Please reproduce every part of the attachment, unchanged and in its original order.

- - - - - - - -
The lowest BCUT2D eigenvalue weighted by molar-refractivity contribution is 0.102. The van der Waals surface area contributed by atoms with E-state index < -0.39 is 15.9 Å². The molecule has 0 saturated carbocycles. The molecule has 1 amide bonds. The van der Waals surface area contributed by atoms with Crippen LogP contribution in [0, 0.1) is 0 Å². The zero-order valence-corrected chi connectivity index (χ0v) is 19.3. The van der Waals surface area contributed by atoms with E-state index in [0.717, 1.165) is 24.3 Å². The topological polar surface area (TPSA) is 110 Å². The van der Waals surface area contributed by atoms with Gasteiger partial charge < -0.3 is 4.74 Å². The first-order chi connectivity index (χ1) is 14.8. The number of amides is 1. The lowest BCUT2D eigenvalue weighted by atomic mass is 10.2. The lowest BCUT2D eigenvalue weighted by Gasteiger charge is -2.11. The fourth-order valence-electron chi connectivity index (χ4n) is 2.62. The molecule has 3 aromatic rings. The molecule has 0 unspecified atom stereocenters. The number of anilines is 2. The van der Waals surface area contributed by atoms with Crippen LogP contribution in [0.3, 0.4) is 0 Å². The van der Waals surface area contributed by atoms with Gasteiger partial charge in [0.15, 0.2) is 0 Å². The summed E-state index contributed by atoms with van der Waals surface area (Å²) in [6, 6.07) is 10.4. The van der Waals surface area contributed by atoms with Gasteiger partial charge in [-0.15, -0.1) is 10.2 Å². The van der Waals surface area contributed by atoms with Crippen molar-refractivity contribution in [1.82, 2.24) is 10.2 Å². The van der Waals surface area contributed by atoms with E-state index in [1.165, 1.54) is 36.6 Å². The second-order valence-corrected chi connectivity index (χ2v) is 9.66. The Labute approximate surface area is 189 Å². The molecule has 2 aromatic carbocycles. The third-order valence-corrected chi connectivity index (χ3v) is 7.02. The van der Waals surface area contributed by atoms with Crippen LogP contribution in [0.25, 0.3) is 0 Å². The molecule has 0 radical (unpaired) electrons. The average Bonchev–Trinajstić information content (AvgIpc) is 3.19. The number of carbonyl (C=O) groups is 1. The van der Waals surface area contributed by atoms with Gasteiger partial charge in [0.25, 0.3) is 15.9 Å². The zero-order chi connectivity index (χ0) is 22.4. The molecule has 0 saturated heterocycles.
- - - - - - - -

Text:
The lowest BCUT2D eigenvalue weighted by molar-refractivity contribution is 0.102. The van der Waals surface area contributed by atoms with E-state index < -0.39 is 15.9 Å². The molecule has 0 saturated carbocycles. The molecule has 1 amide bonds. The van der Waals surface area contributed by atoms with Crippen LogP contribution in [0, 0.1) is 0 Å². The zero-order valence-corrected chi connectivity index (χ0v) is 19.3. The van der Waals surface area contributed by atoms with E-state index in [0.717, 1.165) is 24.3 Å². The topological polar surface area (TPSA) is 110 Å². The van der Waals surface area contributed by atoms with Gasteiger partial charge < -0.3 is 4.74 Å². The first-order chi connectivity index (χ1) is 14.8. The number of amides is 1. The lowest BCUT2D eigenvalue weighted by atomic mass is 10.2. The lowest BCUT2D eigenvalue weighted by Gasteiger charge is -2.11. The fourth-order valence-electron chi connectivity index (χ4n) is 2.62. The molecule has 3 aromatic rings. The molecule has 0 unspecified atom stereocenters. The number of anilines is 2. The van der Waals surface area contributed by atoms with Crippen LogP contribution in [0.3, 0.4) is 0 Å². The van der Waals surface area contributed by atoms with Gasteiger partial charge in [0.15, 0.2) is 0 Å². The summed E-state index contributed by atoms with van der Waals surface area (Å²) in [6, 6.07) is 10.4. The van der Waals surface area contributed by atoms with Gasteiger partial charge in [-0.15, -0.1) is 10.2 Å². The van der Waals surface area contributed by atoms with Crippen molar-refractivity contribution in [1.82, 2.24) is 10.2 Å². The van der Waals surface area contributed by atoms with E-state index in [1.165, 1.54) is 36.6 Å². The second-order valence-corrected chi connectivity index (χ2v) is 9.66. The Labute approximate surface area is 189 Å². The molecule has 2 aromatic carbocycles. The third-order valence-corrected chi connectivity index (χ3v) is 7.02. The van der Waals surface area contributed by atoms with Crippen LogP contribution in [0.25, 0.3) is 0 Å². The molecule has 0 radical (unpaired) electrons. The average Bonchev–Trinajstić information content (AvgIpc) is 3.19. The number of carbonyl (C=O) groups is 1. The van der Waals surface area contributed by atoms with Gasteiger partial charge in [0.25, 0.3) is 15.9 Å². The zero-order chi connectivity index (χ0) is 22.4. The molecule has 0 saturated heterocycles.